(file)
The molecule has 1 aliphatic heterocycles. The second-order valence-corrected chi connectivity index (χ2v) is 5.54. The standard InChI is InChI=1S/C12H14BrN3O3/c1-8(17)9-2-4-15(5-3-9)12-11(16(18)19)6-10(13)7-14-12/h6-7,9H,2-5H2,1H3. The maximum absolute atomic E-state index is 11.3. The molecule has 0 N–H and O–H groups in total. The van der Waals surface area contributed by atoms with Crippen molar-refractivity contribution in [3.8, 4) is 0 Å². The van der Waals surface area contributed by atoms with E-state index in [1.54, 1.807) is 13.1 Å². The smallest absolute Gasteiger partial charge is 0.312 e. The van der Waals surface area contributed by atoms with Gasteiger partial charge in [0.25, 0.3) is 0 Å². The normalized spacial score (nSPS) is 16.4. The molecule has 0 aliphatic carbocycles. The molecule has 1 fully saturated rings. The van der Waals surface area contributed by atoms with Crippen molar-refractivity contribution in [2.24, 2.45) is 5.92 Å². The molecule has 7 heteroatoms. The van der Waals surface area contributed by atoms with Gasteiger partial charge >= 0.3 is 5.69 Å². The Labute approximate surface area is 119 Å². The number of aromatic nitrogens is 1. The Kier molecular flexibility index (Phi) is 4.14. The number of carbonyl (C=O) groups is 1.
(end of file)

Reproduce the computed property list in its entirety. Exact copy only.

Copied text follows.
The molecule has 1 aliphatic heterocycles. The second-order valence-corrected chi connectivity index (χ2v) is 5.54. The standard InChI is InChI=1S/C12H14BrN3O3/c1-8(17)9-2-4-15(5-3-9)12-11(16(18)19)6-10(13)7-14-12/h6-7,9H,2-5H2,1H3. The maximum absolute atomic E-state index is 11.3. The molecule has 0 N–H and O–H groups in total. The van der Waals surface area contributed by atoms with Crippen molar-refractivity contribution in [3.8, 4) is 0 Å². The van der Waals surface area contributed by atoms with E-state index in [1.54, 1.807) is 13.1 Å². The smallest absolute Gasteiger partial charge is 0.312 e. The van der Waals surface area contributed by atoms with Gasteiger partial charge in [0.25, 0.3) is 0 Å². The normalized spacial score (nSPS) is 16.4. The molecule has 0 aliphatic carbocycles. The molecule has 1 fully saturated rings. The van der Waals surface area contributed by atoms with Crippen molar-refractivity contribution in [2.24, 2.45) is 5.92 Å². The molecule has 7 heteroatoms. The van der Waals surface area contributed by atoms with Gasteiger partial charge >= 0.3 is 5.69 Å². The Labute approximate surface area is 119 Å². The number of aromatic nitrogens is 1. The Kier molecular flexibility index (Phi) is 4.14. The number of carbonyl (C=O) groups is 1.